U.S.: Real GDP Growth Rate, by year
YearAnnual rate,
in %
20222.1
20215.9
2020-2.8
20192.3
20182.9
20172.2
20161.7
20152.7
20142.3
20131.8
20122.3
20111.5
20102.7
2009-2.6
20080.1
20072.0
20062.8
20053.5
20043.9
20032.8
20021.7
20011.0
20004.1
19994.8
19984.5
19974.4
19963.8
19952.7
19944.0
19932.8
19923.5
1991-0.1
19901.9
  • Region: United States
  • Time period: 1990 to 2022
  • Published: Jan 2023

Data Analysis and Insights

Updated: Mar 28, 2024 | Published by: Statistico

Peak Growth in the Late 1990s

The United States experienced its peak annual real GDP growth rates in the late 1990s, with 4.8% in 1999 and 4.5% in 1998, showcasing a period of robust economic expansion.

Economic Contractions in 2020 and 2009

The economy contracted during the years 2020 and 2009, with annual rates of -2.8% and -2.6% respectively, reflecting the impacts of the COVID-19 pandemic and the global financial crisis.

Recovery Post-Recessions

Following the recession in 2009, a significant recovery occurred with a growth rate of 2.7% in 2010, and similarly, after the contraction in 2020, the economy rebounded with a 5.9% growth rate in 2021.

Steady Growth in the Early 2000s

The early 2000s saw steady economic growth, with rates ranging from 1.7% to 3.9% between 2002 and 2004, indicating a period of consistent economic recovery and expansion.

Lowest Growth in the Early 1990s and 2000s

The lowest growth rates outside of recession years were recorded in 1991 and 2001, with -0.1% and 1.0% respectively, marking periods of economic stagnation.

Decade Comparison: 1990s vs. 2000s

The 1990s were characterized by higher growth rates, culminating in the late '90s economic boom, whereas the 2000s experienced more variability, including the early 2000s recession and a gradual recovery thereafter.

21st Century Economic Trends

Since 2000, the U.S. economy has faced significant fluctuations, including two major recessions, with recovery periods marked by varying growth rates, reflecting the dynamic nature of modern economic cycles.

Recent Economic Performance

The most recent data from 2022 shows a growth rate of 2.1%, indicating a slowdown compared to the recovery peak in 2021 but still maintaining a positive trajectory.

Frequently Asked Questions

In which year did the annual growth rate reach its highest since 1990?

The annual growth rate hit its highest in 1999 at 4.8%.

Which year experienced the most significant economic contraction since 1990?

2020 saw a considerable economic contraction with a -2.8% growth rate, primarily due to the COVID-19 pandemic.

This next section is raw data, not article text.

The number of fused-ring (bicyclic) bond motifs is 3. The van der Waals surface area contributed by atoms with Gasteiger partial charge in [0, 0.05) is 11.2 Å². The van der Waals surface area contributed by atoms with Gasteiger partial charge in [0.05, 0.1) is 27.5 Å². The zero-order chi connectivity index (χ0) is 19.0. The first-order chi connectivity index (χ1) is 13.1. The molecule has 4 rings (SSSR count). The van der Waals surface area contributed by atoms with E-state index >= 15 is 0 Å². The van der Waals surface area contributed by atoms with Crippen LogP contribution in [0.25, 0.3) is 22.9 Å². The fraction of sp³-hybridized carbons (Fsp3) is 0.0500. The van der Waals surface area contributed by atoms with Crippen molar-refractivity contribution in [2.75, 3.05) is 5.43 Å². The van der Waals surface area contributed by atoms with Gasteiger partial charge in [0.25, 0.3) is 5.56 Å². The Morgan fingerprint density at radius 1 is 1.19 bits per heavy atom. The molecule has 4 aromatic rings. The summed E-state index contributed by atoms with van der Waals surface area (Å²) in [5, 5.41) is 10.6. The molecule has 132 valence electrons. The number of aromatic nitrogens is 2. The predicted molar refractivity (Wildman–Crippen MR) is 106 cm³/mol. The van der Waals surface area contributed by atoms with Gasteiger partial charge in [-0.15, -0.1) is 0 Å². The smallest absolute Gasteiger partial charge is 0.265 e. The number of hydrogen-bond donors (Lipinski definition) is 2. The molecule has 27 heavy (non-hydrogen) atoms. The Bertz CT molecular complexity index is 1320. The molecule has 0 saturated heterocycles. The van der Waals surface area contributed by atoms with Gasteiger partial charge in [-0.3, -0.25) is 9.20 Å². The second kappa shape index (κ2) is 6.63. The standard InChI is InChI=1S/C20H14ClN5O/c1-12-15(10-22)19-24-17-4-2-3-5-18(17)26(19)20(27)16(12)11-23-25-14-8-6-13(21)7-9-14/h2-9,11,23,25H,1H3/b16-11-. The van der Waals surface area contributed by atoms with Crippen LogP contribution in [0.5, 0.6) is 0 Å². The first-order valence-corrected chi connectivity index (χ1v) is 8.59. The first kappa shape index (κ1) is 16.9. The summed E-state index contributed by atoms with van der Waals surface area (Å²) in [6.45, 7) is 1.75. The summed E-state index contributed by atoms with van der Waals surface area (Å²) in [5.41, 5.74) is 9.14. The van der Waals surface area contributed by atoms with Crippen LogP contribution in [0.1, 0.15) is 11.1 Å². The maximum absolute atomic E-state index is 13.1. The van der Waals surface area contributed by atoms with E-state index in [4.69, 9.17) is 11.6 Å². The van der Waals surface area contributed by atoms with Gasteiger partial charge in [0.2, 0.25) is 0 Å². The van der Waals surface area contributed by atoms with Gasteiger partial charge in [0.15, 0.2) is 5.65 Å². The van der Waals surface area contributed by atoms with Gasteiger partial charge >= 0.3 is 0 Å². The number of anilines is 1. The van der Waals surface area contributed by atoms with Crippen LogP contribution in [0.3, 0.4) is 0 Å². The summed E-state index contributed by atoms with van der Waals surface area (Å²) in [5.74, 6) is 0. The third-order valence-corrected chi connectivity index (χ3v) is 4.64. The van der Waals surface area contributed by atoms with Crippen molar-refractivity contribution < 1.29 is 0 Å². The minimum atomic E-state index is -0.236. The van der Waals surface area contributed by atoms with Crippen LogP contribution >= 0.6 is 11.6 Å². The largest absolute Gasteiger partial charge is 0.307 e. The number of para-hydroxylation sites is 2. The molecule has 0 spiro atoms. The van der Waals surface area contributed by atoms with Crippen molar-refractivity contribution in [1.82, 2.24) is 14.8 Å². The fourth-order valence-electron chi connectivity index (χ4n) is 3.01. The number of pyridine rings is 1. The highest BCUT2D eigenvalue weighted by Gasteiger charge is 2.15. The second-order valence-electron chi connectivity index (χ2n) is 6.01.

How did the economy recover after the 2009 recession?

After the 2009 recession, the economy recovered to a 2.7% growth rate in 2010.

How has the annual GDP growth rate fluctuated since the turn of the century?

Since the 21st century, the annual GDP growth rate has varied from a low of -2.8% in 2020 to a high of 5.9% in 2021.

Terms and Definitions

Gross Domestic Product (GDP) is the total value of all goods and services produced by a country in a specific time period. It serves as a comprehensive measure of a nation's overall economic activity. It can be calculated in three ways: output, expenditure, and income approach.

Growth rate refers to the percentage change in some quantity over time. It is used to express the annual increase in an investment's value, the population growth of a city, the spread of a disease, or any other rapidly-changing figure. In economic terms, a positive growth rate typically signals an improving economy, while a negative rate indicates an economic decline.

The U.S. economy, considered as the largest and one of the most diversified economies of the world, is a federal market economy, where the states, the private business sector, and the federal government share control over the economic activity. It is characterized by a rich natural resource base, high productivity, and constant innovation.

An economic indicator is a statistic about an economic activity. They allow analysis of economic performance and predictions of future performance. Economic indicators include various indices, earnings reports, and economic summaries, such as unemployment rate, consumer price index (CPI), and GDP growth rate.

Real GDP is an inflation-adjusted measure that reflects the quantity of goods and services produced by an economy in a given year, expressed in base-year prices. It is commonly used to compare the economic performance of different countries or of a single country over time.

Nominal GDP is the market value of all final goods and services produced in a geographical region, usually a country, within a given period. Unlike real GDP, it includes the effects of inflation and is hence not adjusted to excluding price changes.

Inflation is the rate at which the general level of prices for goods and services is rising, and subsequently, purchasing power is falling. Central banks attempt to limit inflation — and avoid deflation — in order to keep the economy running smoothly.

Deflation is the general decrease in the level of prices, or a negative inflation rate. While this might seem beneficial, it generally signifies a decrease in demand for goods and services, which can lead to an economic slump.

Recession is a term used to signify a slowdown in general economic activity. In macroeconomic terms, it is defined as a fall in GDP for two consecutive quarters. Recessions are typically characterized by a fall in GDP, employment, investment spending, capacity utilization, household income, business profits and inflation.
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